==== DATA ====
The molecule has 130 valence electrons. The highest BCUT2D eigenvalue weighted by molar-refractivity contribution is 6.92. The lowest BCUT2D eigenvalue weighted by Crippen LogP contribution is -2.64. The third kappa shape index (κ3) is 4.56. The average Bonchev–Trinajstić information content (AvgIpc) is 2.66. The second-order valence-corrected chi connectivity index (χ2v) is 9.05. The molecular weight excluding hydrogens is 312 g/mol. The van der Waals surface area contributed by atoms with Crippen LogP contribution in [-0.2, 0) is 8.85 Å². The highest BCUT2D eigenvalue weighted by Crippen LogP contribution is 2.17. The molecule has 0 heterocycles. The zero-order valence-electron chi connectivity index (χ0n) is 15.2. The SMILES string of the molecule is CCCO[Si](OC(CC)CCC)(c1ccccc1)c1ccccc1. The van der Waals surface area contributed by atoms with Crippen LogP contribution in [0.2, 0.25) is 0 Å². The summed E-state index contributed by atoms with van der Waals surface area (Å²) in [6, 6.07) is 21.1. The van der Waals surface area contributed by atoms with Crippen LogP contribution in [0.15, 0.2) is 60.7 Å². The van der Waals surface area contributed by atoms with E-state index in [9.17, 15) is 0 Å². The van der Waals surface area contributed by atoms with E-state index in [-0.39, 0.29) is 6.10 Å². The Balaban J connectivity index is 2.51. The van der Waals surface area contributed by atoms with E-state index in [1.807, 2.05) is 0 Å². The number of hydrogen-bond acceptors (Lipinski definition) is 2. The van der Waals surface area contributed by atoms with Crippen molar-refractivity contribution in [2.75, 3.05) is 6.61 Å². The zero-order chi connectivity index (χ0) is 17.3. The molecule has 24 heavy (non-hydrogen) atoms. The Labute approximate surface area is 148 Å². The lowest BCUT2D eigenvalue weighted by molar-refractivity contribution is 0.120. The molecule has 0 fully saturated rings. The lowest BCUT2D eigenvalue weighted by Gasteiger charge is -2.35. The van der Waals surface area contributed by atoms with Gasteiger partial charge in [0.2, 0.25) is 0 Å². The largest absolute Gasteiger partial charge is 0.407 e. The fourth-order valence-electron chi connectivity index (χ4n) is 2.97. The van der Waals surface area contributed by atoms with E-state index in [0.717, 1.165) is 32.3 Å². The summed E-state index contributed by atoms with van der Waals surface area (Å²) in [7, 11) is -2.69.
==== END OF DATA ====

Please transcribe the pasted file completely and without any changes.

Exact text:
The molecule has 130 valence electrons. The highest BCUT2D eigenvalue weighted by molar-refractivity contribution is 6.92. The lowest BCUT2D eigenvalue weighted by Crippen LogP contribution is -2.64. The third kappa shape index (κ3) is 4.56. The average Bonchev–Trinajstić information content (AvgIpc) is 2.66. The second-order valence-corrected chi connectivity index (χ2v) is 9.05. The molecular weight excluding hydrogens is 312 g/mol. The van der Waals surface area contributed by atoms with Crippen LogP contribution in [-0.2, 0) is 8.85 Å². The highest BCUT2D eigenvalue weighted by Crippen LogP contribution is 2.17. The molecule has 0 heterocycles. The zero-order valence-electron chi connectivity index (χ0n) is 15.2. The SMILES string of the molecule is CCCO[Si](OC(CC)CCC)(c1ccccc1)c1ccccc1. The van der Waals surface area contributed by atoms with Crippen LogP contribution in [0.2, 0.25) is 0 Å². The summed E-state index contributed by atoms with van der Waals surface area (Å²) in [6, 6.07) is 21.1. The van der Waals surface area contributed by atoms with Crippen LogP contribution in [0.15, 0.2) is 60.7 Å². The van der Waals surface area contributed by atoms with E-state index in [9.17, 15) is 0 Å². The van der Waals surface area contributed by atoms with E-state index in [-0.39, 0.29) is 6.10 Å². The Balaban J connectivity index is 2.51. The van der Waals surface area contributed by atoms with E-state index in [1.807, 2.05) is 0 Å². The number of hydrogen-bond acceptors (Lipinski definition) is 2. The van der Waals surface area contributed by atoms with Crippen molar-refractivity contribution in [2.75, 3.05) is 6.61 Å². The zero-order chi connectivity index (χ0) is 17.3. The molecule has 24 heavy (non-hydrogen) atoms. The Labute approximate surface area is 148 Å². The lowest BCUT2D eigenvalue weighted by molar-refractivity contribution is 0.120. The molecule has 0 fully saturated rings. The lowest BCUT2D eigenvalue weighted by Gasteiger charge is -2.35. The van der Waals surface area contributed by atoms with Gasteiger partial charge in [0.2, 0.25) is 0 Å². The largest absolute Gasteiger partial charge is 0.407 e. The fourth-order valence-electron chi connectivity index (χ4n) is 2.97. The van der Waals surface area contributed by atoms with E-state index in [0.717, 1.165) is 32.3 Å². The summed E-state index contributed by atoms with van der Waals surface area (Å²) in [7, 11) is -2.69.